For example, a John Grisham novel called Gray Mountain features a protagonist who recently been furloughed from a well-paying, high-status job as a lawyer. It is 2008, right before the recession. As a condition of her unemployment, she can keep her health-care benefits and a chance to get her job back if she does the volunteer work at one of the small law firms her P.R. department has recommended. After she receives nine rejections in one day while applying for pro bono (unpaid) work, she decides (conscious decision) that she does not want to get a tenth one, so she makes a conscious effort to change her negative attitude about her situation. Yes, the prospective firm is tiny by comparison, located in a tiny town and she will have to practice the kind of law she hasn’t done since she was in law school. She tries to be more optimistic and enthusiastic about the opportunity to practice real law for “real” clients, as time passes she discovers that she really enjoys and values the work she is doing at this tiny law firm, compared to the corporate law that she has become used to. She is finally doing the work that she (her subconscious mind and subconscious mental script) believes is truly worthwhile and meaningful for clients who really need her. The more she believes her work is valuable and valued, the harder she works to do the right thing for her clients. And the harder she works for her clients, the more they appreciate her and what she is doing for them. (Well, most of them. This is a thriller, after all.) The important thing to remember in this instance is that the protagonist’s subconscious mental script identifies with those ideals she originally held when she decided to become a lawyer. The idea and ideal of actually helping people resonates with what she must do to fulfill the conditions of her furlough.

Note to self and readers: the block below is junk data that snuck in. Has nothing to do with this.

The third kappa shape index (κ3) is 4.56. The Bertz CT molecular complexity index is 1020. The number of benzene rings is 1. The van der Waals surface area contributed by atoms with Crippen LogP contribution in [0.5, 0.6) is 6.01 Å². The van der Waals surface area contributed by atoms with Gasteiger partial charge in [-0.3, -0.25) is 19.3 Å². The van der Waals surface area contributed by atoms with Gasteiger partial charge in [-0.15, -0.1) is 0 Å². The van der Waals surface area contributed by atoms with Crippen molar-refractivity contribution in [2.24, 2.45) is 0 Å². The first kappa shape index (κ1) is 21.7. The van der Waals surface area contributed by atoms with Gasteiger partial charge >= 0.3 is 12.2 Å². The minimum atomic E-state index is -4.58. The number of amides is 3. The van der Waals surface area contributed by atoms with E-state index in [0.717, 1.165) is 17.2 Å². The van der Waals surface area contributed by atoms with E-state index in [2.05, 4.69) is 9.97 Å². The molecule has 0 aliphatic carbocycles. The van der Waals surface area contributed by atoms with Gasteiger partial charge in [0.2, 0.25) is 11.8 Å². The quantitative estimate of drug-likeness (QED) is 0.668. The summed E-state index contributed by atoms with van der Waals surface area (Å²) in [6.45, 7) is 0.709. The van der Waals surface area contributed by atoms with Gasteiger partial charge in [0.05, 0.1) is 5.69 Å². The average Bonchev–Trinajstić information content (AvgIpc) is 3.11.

At the end of the day, each one of us behaves in way(s) that fulfill our subconscious goals. Whenever we make a conscious decision to change a behavior, the success of that decision is largely dependent upon our subconscious mind facilitating that change. Remember: the conscious messages you pay attention to the most that reinforce which subconscious messages and which mental script most resonates with you. The more you listen to and believe the negative messages, the more you reinforce those negative beliefs. Conversely, the more attention you pay to and believe the positive messages, the more you reinforce those beliefs. Ultimately, the subconscious mental script and the extent to which your subconscious mind accepts these goals determine whether your desired behavior change can and will occur.
If you want to achieve a desired goal, pay attention to what messages you’re listening to!
Sara R. Fogan, C.Ht. is a certified hypnotherapist based in Southern California. She graduated with honors from the Hypnosis Motivation Institute in 2005. For more information about Calminsense Hypnotherapy® and to set up an appointment, please visit http://www.calminsensehypnotherapy.com/.